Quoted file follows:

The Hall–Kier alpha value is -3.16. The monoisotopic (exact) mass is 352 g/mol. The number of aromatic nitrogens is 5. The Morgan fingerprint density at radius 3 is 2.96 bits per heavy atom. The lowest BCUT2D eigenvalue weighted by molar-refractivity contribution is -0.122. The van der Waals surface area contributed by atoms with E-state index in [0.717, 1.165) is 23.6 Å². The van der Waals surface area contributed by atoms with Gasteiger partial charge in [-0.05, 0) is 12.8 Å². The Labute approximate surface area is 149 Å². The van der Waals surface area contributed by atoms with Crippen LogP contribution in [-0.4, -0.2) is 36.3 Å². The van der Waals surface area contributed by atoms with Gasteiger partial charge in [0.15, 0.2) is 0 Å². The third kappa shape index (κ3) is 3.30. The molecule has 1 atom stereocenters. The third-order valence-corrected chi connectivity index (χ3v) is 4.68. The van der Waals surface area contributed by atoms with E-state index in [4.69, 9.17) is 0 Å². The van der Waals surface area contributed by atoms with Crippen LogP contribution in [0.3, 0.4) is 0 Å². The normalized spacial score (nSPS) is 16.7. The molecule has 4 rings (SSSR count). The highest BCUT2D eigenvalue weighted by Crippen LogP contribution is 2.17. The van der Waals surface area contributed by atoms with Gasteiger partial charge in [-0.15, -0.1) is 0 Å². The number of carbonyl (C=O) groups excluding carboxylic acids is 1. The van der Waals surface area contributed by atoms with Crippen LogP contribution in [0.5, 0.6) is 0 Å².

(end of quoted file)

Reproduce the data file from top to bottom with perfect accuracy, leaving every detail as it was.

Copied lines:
The Hall–Kier alpha value is -3.16. The monoisotopic (exact) mass is 352 g/mol. The number of aromatic nitrogens is 5. The Morgan fingerprint density at radius 3 is 2.96 bits per heavy atom. The lowest BCUT2D eigenvalue weighted by molar-refractivity contribution is -0.122. The van der Waals surface area contributed by atoms with E-state index in [0.717, 1.165) is 23.6 Å². The van der Waals surface area contributed by atoms with Gasteiger partial charge in [-0.05, 0) is 12.8 Å². The Labute approximate surface area is 149 Å². The van der Waals surface area contributed by atoms with Crippen LogP contribution in [-0.4, -0.2) is 36.3 Å². The van der Waals surface area contributed by atoms with Gasteiger partial charge in [0.15, 0.2) is 0 Å². The third kappa shape index (κ3) is 3.30. The molecule has 1 atom stereocenters. The third-order valence-corrected chi connectivity index (χ3v) is 4.68. The van der Waals surface area contributed by atoms with E-state index in [4.69, 9.17) is 0 Å². The van der Waals surface area contributed by atoms with Crippen LogP contribution in [0.3, 0.4) is 0 Å². The normalized spacial score (nSPS) is 16.7. The molecule has 4 rings (SSSR count). The highest BCUT2D eigenvalue weighted by Crippen LogP contribution is 2.17. The van der Waals surface area contributed by atoms with Gasteiger partial charge in [-0.15, -0.1) is 0 Å². The number of carbonyl (C=O) groups excluding carboxylic acids is 1. The van der Waals surface area contributed by atoms with Crippen LogP contribution in [0.5, 0.6) is 0 Å².